While I accept the bulk of Harris’ account/demolition of “free will”, Dennett has encapsulated the one glimmer of an objection that I have to it.  While the range of human thought and action – from sexuality to psychopathy – may be determined by prior causes over which humans have no control, I still cannot abandon the notion that degrees of human behaviour can be freely controlled.

Dennett uses the example of fair play in sports.  I draw on my own experiences of manners and etiquette (or lack thereof) in a professional (allegedly) office environment.  I have had to deal with rudeness and bullying – both face-to-face and via that accursed medium known as “email” – by men and women who are well-educated, otherwise well-mannered and who clearly know the difference between treating someone well and treating them badly.

Leaving aside the findings of Channel 4’s Psychopath Night that bankers and lawyers are among the top professions populated by psychopaths (!),  I cannot escape my impression that they know full well what they are doing, they are acting in a deliberate, calculating and manipulative fashion, that they are aware of the potential consequences of their actions and that they ought to be held fully accountable for what they are doing.

“They” may well have chosen “A” de facto, but “They” sure as hell ought to have chosen “B” de jure and deep down “They” themselves (whoever “They” are) know this full well.

In this sense, the illusion of “free will” is so powerful that it is virtually indistinguishable from reality.

Sam Harris: Free Will

10/09/2013

HarrisFreeWillCoverI am currently researching an epic pair of posts re-examining Sam Harris’ debate on morality against William Lane Craig from April 2011 at The University of Notre Dame and in particular Craig’s wilful misrepresentation of Harris’ written work.  This has necessitated me engaging in the mammoth – albeit wonderfully rewarding – re-reading Harris’ books, The End of Faith, Letter to a Christian Nation, The Moral Landscape and Free Will.

I have always loathed the faithful’s concept of “free will” but have never had the means to tackle it head-on.  I invariably put the term in scare quotes to signify my distain.  It is part of the disgusting branch of theological “thought” called “theodicy”, aka making excuses for your imaginary best friend’s failure to do anything about all the evil and suffering in the World.  Theists argue that God have given us “free will” to act how we please and to believe in him or not and our rejection of him.  However, poor old God’s heart is broken when we abuse our “free will” to reject his boundless love and commit atrocities against our fellow man.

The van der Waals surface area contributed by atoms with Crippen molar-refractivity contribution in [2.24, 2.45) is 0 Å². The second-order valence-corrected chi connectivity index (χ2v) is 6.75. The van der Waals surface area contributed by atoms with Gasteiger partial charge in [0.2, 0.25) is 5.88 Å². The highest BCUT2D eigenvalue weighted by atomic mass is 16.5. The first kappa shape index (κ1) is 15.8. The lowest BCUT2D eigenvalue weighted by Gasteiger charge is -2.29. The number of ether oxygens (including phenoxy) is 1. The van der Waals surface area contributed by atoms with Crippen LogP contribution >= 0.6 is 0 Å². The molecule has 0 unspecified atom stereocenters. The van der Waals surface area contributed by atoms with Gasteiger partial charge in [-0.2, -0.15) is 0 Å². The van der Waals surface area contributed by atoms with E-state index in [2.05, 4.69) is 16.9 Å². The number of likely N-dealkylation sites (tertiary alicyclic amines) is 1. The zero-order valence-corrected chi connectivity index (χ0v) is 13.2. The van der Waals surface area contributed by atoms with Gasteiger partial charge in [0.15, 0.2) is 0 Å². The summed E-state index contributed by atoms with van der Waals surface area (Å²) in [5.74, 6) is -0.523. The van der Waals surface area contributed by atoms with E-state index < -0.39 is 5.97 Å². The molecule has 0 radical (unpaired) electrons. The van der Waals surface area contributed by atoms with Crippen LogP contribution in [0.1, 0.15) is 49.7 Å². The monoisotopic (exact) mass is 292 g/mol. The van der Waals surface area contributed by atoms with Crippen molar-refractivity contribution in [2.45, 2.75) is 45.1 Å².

For me, this concept is philosophically and semantically incoherent to the point that I had no idea how to mount an argument against it.  How can you have a choice not to believe in God?  Taking the coward’s way out with Pascal’s Wager is at best feigning a belief in God.  There are plenty of facts about the World that I do not especially like – such as the existence of famine, genocide and the wonderfully designed AIDS virus – but have to accept because there is plenty of evidence for their existence regardless of whether or not I find them comforting.

If presented with sufficient evidence for God’s existence – such as a big face and a booming voice sticking out of the clouds striking sinners down with fire and brimstone rather like the God of the Bible I was made to learn about in school – I would believe.

Harris –v- “Free Will”

In his gem of a short book Free Will, Harris explodes the concept of “free will” as philosophically incoherent and scientifically unsupportable; our thoughts and actions are entirely deterministic.  Here are some of Harris’ key points:

  • You are no more in control of the next thought you think than the next thought I write.  Thoughts appear in your head at random and you have no control over them.  As you try to concentrate on one of Sam Harris’ lectures to which I link below, you may well suddenly think, “Gosh, he does look a bit like Ben Stiller!”
  • You are not free to choose options of which you are not aware.  For example, if someone asks you to think of a film, you would not be able to choose The Maltese Falcon if you have never heard of it.
  • Modern neuro-imagining shows that our brains have formed our decisions seconds, sometimes minutes, before we are aware of them.
  • All of our thoughts and actions are governed by a string of prior causes over which we have no control: genes, upbringing and environment.
  • Even people who believe in “free will” accept that certain medical conditions will affect a person’s thoughts and actions such as depression, diabetes and brain tumours.  Therefore, you have as much “free will” to be a homosexual as you have to be black or white skinned.
  • Compromise positions on “free will” such as “compatibilism” that concede that our thoughts and actions are influenced by prior causes over which we have no control amount to saying “a puppet has free will as long as it loves its strings”.
  • As counter-intuitive as it seems, it makes no more sense than to hate a psychopath who has tried to cut you up with an axe than to hate a grizzly bear who has tried to eat you.
  • Retribution and personal hatred of people makes no sense as we are punishing people for acts for which ultimately they are not responsible.  Our criminal justice should be geared towards protection of the public at large (which does include incarceration) and rehabilitation but not retribution and revenge.
  • If we developed a pill that could cure psychopathy with no side effects, it would make no sense to withhold it from a violent psychopath as a punishment for what they have done.